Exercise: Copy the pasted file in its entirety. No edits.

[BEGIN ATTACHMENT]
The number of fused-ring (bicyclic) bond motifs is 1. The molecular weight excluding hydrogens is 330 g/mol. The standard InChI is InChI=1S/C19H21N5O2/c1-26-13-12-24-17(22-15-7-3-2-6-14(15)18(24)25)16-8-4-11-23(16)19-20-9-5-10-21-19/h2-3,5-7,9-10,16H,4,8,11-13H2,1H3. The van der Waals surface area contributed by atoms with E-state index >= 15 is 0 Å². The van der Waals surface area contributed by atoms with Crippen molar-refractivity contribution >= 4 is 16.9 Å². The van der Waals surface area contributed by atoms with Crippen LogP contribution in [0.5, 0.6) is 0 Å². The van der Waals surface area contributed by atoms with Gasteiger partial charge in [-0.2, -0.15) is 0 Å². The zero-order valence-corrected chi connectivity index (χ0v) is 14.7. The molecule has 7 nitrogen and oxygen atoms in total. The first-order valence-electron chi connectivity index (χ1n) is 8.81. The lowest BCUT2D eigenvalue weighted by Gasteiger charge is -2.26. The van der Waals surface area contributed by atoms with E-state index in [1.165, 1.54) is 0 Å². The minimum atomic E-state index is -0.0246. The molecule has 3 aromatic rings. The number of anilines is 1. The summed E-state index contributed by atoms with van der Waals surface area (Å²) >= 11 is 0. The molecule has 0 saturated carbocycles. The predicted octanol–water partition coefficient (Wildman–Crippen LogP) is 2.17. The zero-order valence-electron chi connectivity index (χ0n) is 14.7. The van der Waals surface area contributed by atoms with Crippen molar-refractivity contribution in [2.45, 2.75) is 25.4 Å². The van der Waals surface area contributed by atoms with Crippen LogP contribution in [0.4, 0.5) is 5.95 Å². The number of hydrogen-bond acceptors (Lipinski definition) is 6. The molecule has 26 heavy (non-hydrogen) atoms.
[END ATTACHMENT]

The number of fused-ring (bicyclic) bond motifs is 1. The molecular weight excluding hydrogens is 330 g/mol. The standard InChI is InChI=1S/C19H21N5O2/c1-26-13-12-24-17(22-15-7-3-2-6-14(15)18(24)25)16-8-4-11-23(16)19-20-9-5-10-21-19/h2-3,5-7,9-10,16H,4,8,11-13H2,1H3. The van der Waals surface area contributed by atoms with E-state index >= 15 is 0 Å². The van der Waals surface area contributed by atoms with Crippen molar-refractivity contribution >= 4 is 16.9 Å². The van der Waals surface area contributed by atoms with Crippen LogP contribution in [0.5, 0.6) is 0 Å². The van der Waals surface area contributed by atoms with Gasteiger partial charge in [-0.2, -0.15) is 0 Å². The zero-order valence-corrected chi connectivity index (χ0v) is 14.7. The molecule has 7 nitrogen and oxygen atoms in total. The first-order valence-electron chi connectivity index (χ1n) is 8.81. The lowest BCUT2D eigenvalue weighted by Gasteiger charge is -2.26. The van der Waals surface area contributed by atoms with E-state index in [1.165, 1.54) is 0 Å². The minimum atomic E-state index is -0.0246. The molecule has 3 aromatic rings. The number of anilines is 1. The summed E-state index contributed by atoms with van der Waals surface area (Å²) >= 11 is 0. The molecule has 0 saturated carbocycles. The predicted octanol–water partition coefficient (Wildman–Crippen LogP) is 2.17. The zero-order valence-electron chi connectivity index (χ0n) is 14.7. The van der Waals surface area contributed by atoms with Crippen molar-refractivity contribution in [2.45, 2.75) is 25.4 Å². The van der Waals surface area contributed by atoms with Crippen LogP contribution in [0.4, 0.5) is 5.95 Å². The number of hydrogen-bond acceptors (Lipinski definition) is 6. The molecule has 26 heavy (non-hydrogen) atoms.